Status of Women in Turkey Strengthens

With its growing economy and strengthening democracy, Turkey continues to take steps in the field of women´s rights. With regards to women managers, Turkey is above world average and above European Union countries. With regards to ratio of women in CEO positions, Turkey holds the second place in the world. Although the number of female MPs at Grand National Assembly of Turkey is below the targeted ratio, it was tripled in the last 10 years.

Since its foundation, Republic of Turkey was one of the pioneering countries in improving the political and social rights of women. Especially in the last 10 years, many reforms were made in this field. Tens of legal arrangements and practices, aimed at enhancing the role of women in professional and social life, were introduced. For the combat against violence against women, legal arrangements are made on one hand and deterrent practices and education projects are continued on the other hand.

Political Representation

While enfranchisement of women was implemented in 1934 in Turkey, women in many European countries such as France, Italy, Belgium, Switzerland earned this right years later.

While the ratio of representation at parliaments of women worldwide is 18% in average, this ratio increased to 14% in Turkey after 2011 elections. The number of female MPs at the National Assembly nearly tripled in the last ten years, and reached the highest number since 1934. Today, there are 79 female MPs at Grand National Assembly of Turkey, who took office with 2011 elections. In addition, 1659 women candidates were in the lists at 2009 local elections.

Work Life

According to Grant Thornton Research Report 2012 data, Turkey passed beyond the ratio of 17% in 2007, and currently reached 31% with regards to women managers. With this ratio, Turkey is above Brazil, Russia, India and China, called as BRIC Countries (26%), European Union (24%), Latin America (22%), G7 countries (18%), North America (21%) and world average. Hence, Turkey holds the eighth position in the first 40 countries. According to the results of the research, the main sectors that the women work as managers are finance, human resources and marketing.

According to "Global Gender Gap in Business 2010 Report" published by World Economic Forum, Turkey holds the second place after Finland with regards to ratio of women in CEO positions. While the world average is below 5%, the same ratio is 12% in Turkey.

There are tens of businesswomen such as Vodafone Turkey CEO Serpil Timuray, OMV Petrol Ofisi General Director Gülsüm Azeri, Şekerbank General Director Meriç Uluşahin, ING Bank General Director Pınar Abay, Abdi İbrahim General Director Candan Karabağlı among the names that manage the leading companies of Turkey.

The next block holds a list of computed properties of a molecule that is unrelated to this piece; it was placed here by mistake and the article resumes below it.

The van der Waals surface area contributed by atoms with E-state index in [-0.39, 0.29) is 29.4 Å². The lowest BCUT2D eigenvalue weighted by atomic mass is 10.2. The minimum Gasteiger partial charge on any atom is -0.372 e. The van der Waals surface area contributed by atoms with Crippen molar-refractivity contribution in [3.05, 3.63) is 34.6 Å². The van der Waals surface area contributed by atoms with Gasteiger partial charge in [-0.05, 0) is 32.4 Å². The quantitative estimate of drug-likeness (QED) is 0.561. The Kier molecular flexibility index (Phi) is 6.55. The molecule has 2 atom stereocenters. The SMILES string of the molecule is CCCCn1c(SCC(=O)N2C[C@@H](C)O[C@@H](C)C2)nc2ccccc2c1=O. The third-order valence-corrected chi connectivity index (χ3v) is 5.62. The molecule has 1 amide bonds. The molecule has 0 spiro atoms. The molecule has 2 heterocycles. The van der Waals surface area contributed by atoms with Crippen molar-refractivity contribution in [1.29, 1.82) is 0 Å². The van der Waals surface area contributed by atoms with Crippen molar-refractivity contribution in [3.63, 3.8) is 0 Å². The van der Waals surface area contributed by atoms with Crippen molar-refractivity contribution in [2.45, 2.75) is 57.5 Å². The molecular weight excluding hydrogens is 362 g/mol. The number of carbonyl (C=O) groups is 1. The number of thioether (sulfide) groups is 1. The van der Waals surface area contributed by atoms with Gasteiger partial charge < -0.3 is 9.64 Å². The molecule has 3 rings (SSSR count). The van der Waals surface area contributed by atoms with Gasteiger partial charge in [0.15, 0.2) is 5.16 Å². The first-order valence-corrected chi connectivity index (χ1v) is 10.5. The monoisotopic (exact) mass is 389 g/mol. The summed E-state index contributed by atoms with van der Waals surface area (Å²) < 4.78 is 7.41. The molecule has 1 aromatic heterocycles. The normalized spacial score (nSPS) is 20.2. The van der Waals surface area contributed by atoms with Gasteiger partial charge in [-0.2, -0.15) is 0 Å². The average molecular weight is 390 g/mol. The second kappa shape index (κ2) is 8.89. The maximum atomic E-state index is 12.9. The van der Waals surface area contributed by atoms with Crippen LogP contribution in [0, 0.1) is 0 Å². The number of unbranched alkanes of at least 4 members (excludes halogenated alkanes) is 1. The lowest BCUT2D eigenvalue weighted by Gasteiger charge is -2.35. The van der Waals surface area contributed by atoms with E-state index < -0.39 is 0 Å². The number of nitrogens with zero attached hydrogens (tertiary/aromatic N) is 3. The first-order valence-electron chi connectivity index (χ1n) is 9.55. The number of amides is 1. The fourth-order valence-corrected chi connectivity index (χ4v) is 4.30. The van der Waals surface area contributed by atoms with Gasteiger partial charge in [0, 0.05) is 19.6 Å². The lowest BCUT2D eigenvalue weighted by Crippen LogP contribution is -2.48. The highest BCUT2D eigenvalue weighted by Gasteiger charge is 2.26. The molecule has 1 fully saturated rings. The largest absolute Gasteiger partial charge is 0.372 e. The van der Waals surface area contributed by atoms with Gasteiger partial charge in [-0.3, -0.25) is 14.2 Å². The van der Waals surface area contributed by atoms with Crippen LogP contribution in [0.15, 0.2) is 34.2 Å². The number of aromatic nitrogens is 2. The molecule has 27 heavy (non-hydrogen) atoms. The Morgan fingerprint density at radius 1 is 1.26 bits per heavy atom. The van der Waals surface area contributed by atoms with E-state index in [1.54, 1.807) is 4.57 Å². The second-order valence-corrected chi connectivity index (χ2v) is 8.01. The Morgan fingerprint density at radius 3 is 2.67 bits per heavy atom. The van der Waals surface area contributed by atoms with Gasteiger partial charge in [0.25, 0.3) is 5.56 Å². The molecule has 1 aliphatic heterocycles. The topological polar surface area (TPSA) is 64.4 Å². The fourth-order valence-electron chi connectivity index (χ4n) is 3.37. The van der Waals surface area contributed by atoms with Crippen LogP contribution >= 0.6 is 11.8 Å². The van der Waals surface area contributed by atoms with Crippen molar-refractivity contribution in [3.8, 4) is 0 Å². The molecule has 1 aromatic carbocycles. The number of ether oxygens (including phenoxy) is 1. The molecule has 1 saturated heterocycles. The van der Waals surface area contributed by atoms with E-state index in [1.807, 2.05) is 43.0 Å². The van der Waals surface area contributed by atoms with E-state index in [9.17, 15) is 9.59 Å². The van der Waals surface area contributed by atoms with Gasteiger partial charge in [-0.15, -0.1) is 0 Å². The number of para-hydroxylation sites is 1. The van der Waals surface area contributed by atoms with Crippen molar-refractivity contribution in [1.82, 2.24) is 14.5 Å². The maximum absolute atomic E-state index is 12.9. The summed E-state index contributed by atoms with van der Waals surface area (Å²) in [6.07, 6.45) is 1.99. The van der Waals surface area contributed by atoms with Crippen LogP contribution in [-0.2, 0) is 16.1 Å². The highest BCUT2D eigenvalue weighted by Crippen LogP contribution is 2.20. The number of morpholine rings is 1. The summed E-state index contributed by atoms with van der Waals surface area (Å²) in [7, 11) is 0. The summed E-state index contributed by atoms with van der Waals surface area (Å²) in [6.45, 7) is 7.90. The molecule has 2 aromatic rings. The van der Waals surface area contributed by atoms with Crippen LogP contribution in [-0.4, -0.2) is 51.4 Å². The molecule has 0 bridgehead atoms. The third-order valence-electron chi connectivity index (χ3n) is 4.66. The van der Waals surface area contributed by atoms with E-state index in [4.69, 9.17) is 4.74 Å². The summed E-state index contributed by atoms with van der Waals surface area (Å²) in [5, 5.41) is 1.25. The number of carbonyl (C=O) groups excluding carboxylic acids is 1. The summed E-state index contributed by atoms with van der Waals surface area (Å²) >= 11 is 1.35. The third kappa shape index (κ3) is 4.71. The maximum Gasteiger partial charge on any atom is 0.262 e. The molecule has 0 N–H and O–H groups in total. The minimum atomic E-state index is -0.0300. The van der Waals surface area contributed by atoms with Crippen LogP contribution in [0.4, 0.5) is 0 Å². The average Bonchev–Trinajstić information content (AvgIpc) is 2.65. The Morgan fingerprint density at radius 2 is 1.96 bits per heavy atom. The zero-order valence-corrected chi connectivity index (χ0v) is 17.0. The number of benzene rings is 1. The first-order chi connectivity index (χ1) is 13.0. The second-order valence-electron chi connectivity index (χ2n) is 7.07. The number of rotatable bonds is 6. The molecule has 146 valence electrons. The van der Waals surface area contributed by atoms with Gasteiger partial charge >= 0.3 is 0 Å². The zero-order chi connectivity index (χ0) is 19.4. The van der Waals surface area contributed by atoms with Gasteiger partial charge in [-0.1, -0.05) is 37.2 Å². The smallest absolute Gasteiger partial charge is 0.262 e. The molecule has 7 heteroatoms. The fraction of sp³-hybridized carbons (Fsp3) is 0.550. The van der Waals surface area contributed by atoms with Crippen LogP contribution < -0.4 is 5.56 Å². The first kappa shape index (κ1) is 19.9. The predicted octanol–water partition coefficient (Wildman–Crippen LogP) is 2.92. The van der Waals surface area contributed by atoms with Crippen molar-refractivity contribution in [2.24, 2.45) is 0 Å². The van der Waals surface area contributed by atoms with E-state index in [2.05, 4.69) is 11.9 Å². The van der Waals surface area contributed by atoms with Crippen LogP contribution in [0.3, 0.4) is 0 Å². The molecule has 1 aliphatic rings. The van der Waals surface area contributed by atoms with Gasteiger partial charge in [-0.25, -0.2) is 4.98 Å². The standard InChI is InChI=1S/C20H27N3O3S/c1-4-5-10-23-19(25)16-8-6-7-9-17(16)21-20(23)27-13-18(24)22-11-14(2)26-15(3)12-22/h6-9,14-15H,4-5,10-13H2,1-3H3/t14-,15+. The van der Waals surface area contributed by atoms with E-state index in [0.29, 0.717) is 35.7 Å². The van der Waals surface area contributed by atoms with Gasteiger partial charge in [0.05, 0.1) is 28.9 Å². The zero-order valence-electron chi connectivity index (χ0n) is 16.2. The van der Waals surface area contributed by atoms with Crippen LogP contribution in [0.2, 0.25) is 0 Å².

With the legal arrangements made in Labor Law in 2004, the maternity leave was increased to sixteen weeks, eight weeks each before and after birth. In the past few days, Minister of Labor and Social Security Faruk Çelik announced that studies were carried out for increasing the maternity leave to twenty four weeks (six months) and for bearing the cost by the state.

With the amendments made in 2003, the right of "equal pay for equal work" was granted in order to prevent discrimination against women in business life and to ensure equal opportunities.

With the Prime Ministry Circular issued on May 25, 2010, "Women Employment Supreme Board" was established for strengthening the social and economic positions of women, for ensuring "equality of men and women" in business and social life, and for increasing the employment of women. The follow-up of the practices aimed at preventing gender-based discrimination was commenced.

According to the data of the Ministry of Family and Social Policies, while the labor force participation rate of women was 23.3% in 2012, this rate increased to 29.5% in 2012.

Aynur Bektaş, Chairperson of Women Entrepreneurs Board of Turkish Union of Chambers and Commodity Exchanges, stated that the number of women entrepreneurs who serve at chambers and commodity exchanges increased by 192% in the last few years, from 51 to 149.

Positive discrimination was adopted for female crafts and trades workers in "Employment Indexed Manufacturer Crafts and Trades Workers and SME Support Credit", and they were allowed to use a higher ratio of credit.

In 2012, 45.8% of the employed women were in service sector, 39.3% of them were in agriculture sector and 14.9% of them were in industrial sector; hence women, who participated in labor force intensively in agriculture sector as unpaid family workers for many years, are now being employed in service sector in line with economic growth.